Getting an MBA
Joanna wanted to become that type of leader – someone with a research background in a business role. To prepare for that role, she decided to pursue an MBA.
At that point, a lot had happened in her personal life. She was going through a divorce, she had two young children, she lost her mother unexpectedly in a car accident, and her sister was diagnosed with cancer. “My attitude was that this was absolutely the right time to go back to school. I have purpose for getting the degree and I had already disrupted my family, so I owed it to them to not back off the opportunity,” she said.
When she approached her managers, they recommended that Joanna consider an executive education or mini-MBA program. “I weighed the pros and cons of a full MBA versus a shorter program and the pros of Wharton’s EMBA program outweighed the other options. It had a quantitative focus, was close to home, and I could learn with and from an experienced and diverse cohort of students.”
Joanna explained to her CEO that a six-month program would be insufficient for developing the new business skills ETS needed to grow, without more leaders at the organization experienced with emerging, innovative models of business to mentor her. However, the Wharton EMBA program would differentiate her with knowledge and tools and empower her to transfer that knowledge to help the company innovate, especially as it faced disruption due to factors like the test optional movement and fewer international students.
“I explained that it was important for me to have this two-year sustained experience that I could bring back to the company between classes and also take challenges at the company to the faculty for feedback,” she said.
Reaping the Rewards of a Wharton degree
After graduating in 2020, Joanna said she already “thinks and talks differently.” This was evident when, a few months prior to graduation, she began having conversations with her CEO and SVP about moving to a business unit.
Creating a proposal for a new position, she focused on a global growth initiative that would help pivot the company toward learning versus testing, and help it become more global. Joanna applied knowledge and skills gained during her Global Business Week trip to Argentina and an elective on global strategy.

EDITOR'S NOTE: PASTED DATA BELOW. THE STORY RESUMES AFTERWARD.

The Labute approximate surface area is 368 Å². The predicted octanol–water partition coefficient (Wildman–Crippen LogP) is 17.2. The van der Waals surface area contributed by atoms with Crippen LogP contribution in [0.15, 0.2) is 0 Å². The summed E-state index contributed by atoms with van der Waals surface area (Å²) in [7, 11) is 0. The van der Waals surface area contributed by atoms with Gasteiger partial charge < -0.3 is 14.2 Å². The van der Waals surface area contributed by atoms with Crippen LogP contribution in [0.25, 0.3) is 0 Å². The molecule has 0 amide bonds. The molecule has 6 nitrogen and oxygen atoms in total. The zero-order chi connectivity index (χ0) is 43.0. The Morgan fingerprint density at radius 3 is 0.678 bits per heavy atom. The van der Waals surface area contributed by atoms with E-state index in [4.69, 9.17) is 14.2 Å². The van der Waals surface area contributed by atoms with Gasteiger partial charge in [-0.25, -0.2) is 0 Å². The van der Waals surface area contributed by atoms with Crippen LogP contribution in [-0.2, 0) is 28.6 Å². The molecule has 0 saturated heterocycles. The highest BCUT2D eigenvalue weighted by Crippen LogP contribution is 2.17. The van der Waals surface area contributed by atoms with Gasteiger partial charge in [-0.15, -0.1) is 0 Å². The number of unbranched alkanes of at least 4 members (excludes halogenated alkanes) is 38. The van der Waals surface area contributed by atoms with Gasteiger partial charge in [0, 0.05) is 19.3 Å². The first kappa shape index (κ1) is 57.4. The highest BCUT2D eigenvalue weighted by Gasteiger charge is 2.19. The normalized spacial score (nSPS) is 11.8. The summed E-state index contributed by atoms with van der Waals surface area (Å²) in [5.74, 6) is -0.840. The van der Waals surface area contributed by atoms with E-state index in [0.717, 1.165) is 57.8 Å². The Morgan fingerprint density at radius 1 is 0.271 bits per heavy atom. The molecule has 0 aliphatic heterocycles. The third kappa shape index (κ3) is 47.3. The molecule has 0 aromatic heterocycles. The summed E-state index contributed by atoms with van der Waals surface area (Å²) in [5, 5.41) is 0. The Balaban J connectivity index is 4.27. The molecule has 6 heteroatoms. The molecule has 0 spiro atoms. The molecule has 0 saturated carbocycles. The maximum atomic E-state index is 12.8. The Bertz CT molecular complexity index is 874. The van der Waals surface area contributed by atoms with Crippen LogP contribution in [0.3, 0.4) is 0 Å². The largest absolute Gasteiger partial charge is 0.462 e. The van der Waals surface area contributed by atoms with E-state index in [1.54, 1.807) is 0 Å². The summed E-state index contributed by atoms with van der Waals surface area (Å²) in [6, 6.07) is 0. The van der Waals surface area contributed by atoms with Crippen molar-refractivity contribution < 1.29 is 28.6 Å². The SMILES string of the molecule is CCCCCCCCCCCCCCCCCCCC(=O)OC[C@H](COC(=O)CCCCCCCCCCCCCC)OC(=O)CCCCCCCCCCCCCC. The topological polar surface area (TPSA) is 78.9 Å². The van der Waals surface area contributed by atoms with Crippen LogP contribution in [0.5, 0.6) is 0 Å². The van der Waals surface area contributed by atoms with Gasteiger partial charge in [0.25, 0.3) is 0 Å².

Her proposal was supported, and she was named vice president of global language learning, teaching and assessment, and chief operating officer of global English language markets. In this role, she will oversee a new connected strategy across all of the company’s English language business activities, including existing brands and emerging businesses, and help shift the company from a product to a market focus.
“I’m applying everything I learned in school and that isn’t an accident. I purposely chose electives that would add value and made sure to ask questions in class related to my focus,” she said.
Joanna points to her finances classes as an example. “I am now chair of the board of our new subsidiary in China and co-sponsor of our English language growth initiative, so I need to look critically at financials for planning and initiative review. I had questions about some of the strategic and financial assumptions in the previous models, so I spent a weekend reviewing the numbers based on what I learned in class. I was then able to effectively communicate to our leadership what I saw as a potential risk and could articulate it in financial terms.”
Looking back, Joanna calls Wharton a “life-changing experience.” She said, “The sheer mass of knowledge you learn and the change you see in yourself is incredible. The EMBA program opened up an entirely new world. I’m excited about my new role and my ability to help my company make a greater positive impact in the world. This is the legacy my mom would want me to have.”
— By Meghan Laska
Posted: December 21, 2020